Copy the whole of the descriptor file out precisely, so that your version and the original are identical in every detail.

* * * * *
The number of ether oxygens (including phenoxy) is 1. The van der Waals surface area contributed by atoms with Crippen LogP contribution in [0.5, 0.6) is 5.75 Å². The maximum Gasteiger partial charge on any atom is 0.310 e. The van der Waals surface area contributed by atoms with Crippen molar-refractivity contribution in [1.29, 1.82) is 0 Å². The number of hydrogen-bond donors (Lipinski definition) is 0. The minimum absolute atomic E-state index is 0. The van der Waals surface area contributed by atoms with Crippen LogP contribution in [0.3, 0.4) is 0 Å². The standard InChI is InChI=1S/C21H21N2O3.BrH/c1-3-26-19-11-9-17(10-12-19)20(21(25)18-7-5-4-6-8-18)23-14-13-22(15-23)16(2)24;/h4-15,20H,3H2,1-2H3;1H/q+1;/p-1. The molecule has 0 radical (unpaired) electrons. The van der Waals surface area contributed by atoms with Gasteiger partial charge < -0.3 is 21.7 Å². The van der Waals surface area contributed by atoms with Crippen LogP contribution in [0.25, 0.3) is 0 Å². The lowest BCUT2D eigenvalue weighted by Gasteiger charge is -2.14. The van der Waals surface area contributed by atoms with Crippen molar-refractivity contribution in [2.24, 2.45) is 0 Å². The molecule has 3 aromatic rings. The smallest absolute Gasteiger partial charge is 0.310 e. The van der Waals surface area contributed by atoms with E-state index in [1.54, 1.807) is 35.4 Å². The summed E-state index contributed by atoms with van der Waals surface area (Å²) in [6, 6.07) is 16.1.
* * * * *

The number of ether oxygens (including phenoxy) is 1. The van der Waals surface area contributed by atoms with Crippen LogP contribution in [0.5, 0.6) is 5.75 Å². The maximum Gasteiger partial charge on any atom is 0.310 e. The van der Waals surface area contributed by atoms with Crippen molar-refractivity contribution in [1.29, 1.82) is 0 Å². The number of hydrogen-bond donors (Lipinski definition) is 0. The minimum absolute atomic E-state index is 0. The van der Waals surface area contributed by atoms with Crippen LogP contribution in [0.3, 0.4) is 0 Å². The standard InChI is InChI=1S/C21H21N2O3.BrH/c1-3-26-19-11-9-17(10-12-19)20(21(25)18-7-5-4-6-8-18)23-14-13-22(15-23)16(2)24;/h4-15,20H,3H2,1-2H3;1H/q+1;/p-1. The molecule has 0 radical (unpaired) electrons. The van der Waals surface area contributed by atoms with Gasteiger partial charge < -0.3 is 21.7 Å². The van der Waals surface area contributed by atoms with Crippen LogP contribution in [0.25, 0.3) is 0 Å². The lowest BCUT2D eigenvalue weighted by Gasteiger charge is -2.14. The van der Waals surface area contributed by atoms with Crippen molar-refractivity contribution in [2.24, 2.45) is 0 Å². The molecule has 3 aromatic rings. The smallest absolute Gasteiger partial charge is 0.310 e. The van der Waals surface area contributed by atoms with E-state index in [1.54, 1.807) is 35.4 Å². The summed E-state index contributed by atoms with van der Waals surface area (Å²) in [6, 6.07) is 16.1.